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Treatment suspended for hundreds of IVF couples over new laws

The new Child and Family Relationship Bill could cause issues for those using anonymous donors of egg and sperm.

Image: IVF via Shutterstock

MORE THAN ONE thousand patients undergoing IVF treatment have had their treatment suspended amid fears over new legislation on egg and sperm donations.

The Child and Family Relationship Bill will criminalise the use of anonymous donations, meaning that all egg and sperm donors must be identifiable.

However, one Irish clinic has suspended therapy for more than one thousand patients as they have already started IVF treatment using anonymous eggs or sperm.

The legislation provides some leeway in cases where an embryo has formed, but not for those who have not yet reached this stage. The Department said there is no legal requirement to suspend treatment for other stages.

Dr David Walsh, a medical director at Sims clinics in Dublin, told TheJournal.ie that it can take up to six months for an embryo to be formed, and not every course of IVF is successful.

Rush

“All that needs to be introduced is an extra transitional arrangement for couples in this situation,” he said, adding that he was concerned there was a rush to get the legislation passed before the same-sex marriage referendum in May.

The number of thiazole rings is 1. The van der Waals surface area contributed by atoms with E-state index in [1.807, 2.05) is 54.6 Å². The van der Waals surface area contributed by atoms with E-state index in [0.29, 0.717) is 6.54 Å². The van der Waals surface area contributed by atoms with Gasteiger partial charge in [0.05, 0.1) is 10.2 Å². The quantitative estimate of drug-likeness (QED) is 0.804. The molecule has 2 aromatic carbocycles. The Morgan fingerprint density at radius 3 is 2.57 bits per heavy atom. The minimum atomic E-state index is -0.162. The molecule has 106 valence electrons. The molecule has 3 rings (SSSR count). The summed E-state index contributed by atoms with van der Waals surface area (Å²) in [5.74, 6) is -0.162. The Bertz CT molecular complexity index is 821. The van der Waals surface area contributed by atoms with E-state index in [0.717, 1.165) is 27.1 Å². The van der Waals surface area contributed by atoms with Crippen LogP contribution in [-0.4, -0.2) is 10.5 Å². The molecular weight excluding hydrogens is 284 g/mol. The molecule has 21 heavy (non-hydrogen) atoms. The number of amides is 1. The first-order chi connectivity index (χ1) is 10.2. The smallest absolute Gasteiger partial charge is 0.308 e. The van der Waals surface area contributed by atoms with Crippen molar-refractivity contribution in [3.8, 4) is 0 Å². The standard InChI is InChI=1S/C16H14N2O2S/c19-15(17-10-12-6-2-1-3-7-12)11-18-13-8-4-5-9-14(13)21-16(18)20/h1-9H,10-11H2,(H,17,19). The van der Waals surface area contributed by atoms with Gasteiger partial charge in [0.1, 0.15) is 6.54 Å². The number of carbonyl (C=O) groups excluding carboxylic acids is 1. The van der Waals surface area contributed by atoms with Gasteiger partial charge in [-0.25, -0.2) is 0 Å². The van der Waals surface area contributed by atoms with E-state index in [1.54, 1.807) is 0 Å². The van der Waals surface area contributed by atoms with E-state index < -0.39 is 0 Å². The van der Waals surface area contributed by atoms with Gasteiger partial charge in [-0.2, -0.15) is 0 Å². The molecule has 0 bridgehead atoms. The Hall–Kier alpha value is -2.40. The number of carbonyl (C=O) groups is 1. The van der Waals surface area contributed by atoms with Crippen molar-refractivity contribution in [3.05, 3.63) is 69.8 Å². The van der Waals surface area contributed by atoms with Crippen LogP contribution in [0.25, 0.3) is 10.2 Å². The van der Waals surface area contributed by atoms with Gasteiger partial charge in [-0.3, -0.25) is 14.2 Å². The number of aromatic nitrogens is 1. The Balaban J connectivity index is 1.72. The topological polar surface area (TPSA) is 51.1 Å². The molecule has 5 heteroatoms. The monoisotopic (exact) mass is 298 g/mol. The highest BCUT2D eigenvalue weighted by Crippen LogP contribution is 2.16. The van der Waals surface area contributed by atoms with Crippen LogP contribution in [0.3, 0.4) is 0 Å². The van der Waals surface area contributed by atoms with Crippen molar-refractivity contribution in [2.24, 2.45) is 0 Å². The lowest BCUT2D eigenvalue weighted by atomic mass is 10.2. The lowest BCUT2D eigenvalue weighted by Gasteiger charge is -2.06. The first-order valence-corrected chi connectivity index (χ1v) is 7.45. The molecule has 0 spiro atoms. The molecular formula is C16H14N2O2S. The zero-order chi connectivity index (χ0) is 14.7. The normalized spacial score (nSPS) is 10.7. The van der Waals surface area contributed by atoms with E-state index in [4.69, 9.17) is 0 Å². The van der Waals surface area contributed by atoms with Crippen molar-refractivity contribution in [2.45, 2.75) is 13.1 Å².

The legislation is due to come into effect on March 24, if it successfully passes through the Oireachtas.

“We don’t think it’s fair to be recruiting patients for a procedure that’s going to be illegal after 24 March,” Walsh said, explaining the reason for suspension of the treatment.

He added that it could be difficult in future to source named donors of sperm and eggs.

I’m not saying it’s impossible, but there’s a lot of stipulations. It’s going to be a lot of work.

Walsh said that the Government should now take positive steps to educate the public on sperm and egg donations.

“There are no sperm or egg banks in Ireland. They don’t exist, there are none.”

A further education campaign on the process will be needed, or it will risk sending more patients abroad for treatment, or even “importing sperm into their own homes for insemination”, Walsh said.

It could become similar to Ireland’s abortion laws, he said, as doctors could be unable to consult with patients who wish to travel abroad to use anonymous donors.

Responding to the suspension of IVF, a spokesperson for the Department of Justice said:

Since the Bill has not been passed and will not come into effect for some time, there is certainly no legal requirement that clinics suspend treatment. Neither the Minister nor the Department have suggested that they should, and we would have no legal authority to do so.

The spokesperson added that “the Bill contains some specific transitional measures for couples who may already be undergoing IVF and for whom embryos have already been formed”. The legislation doesn’t refer to patients who have not yet reached this stage.

Read: There’ll be no such thing as a designer baby under this new law >

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Nicky Ryan

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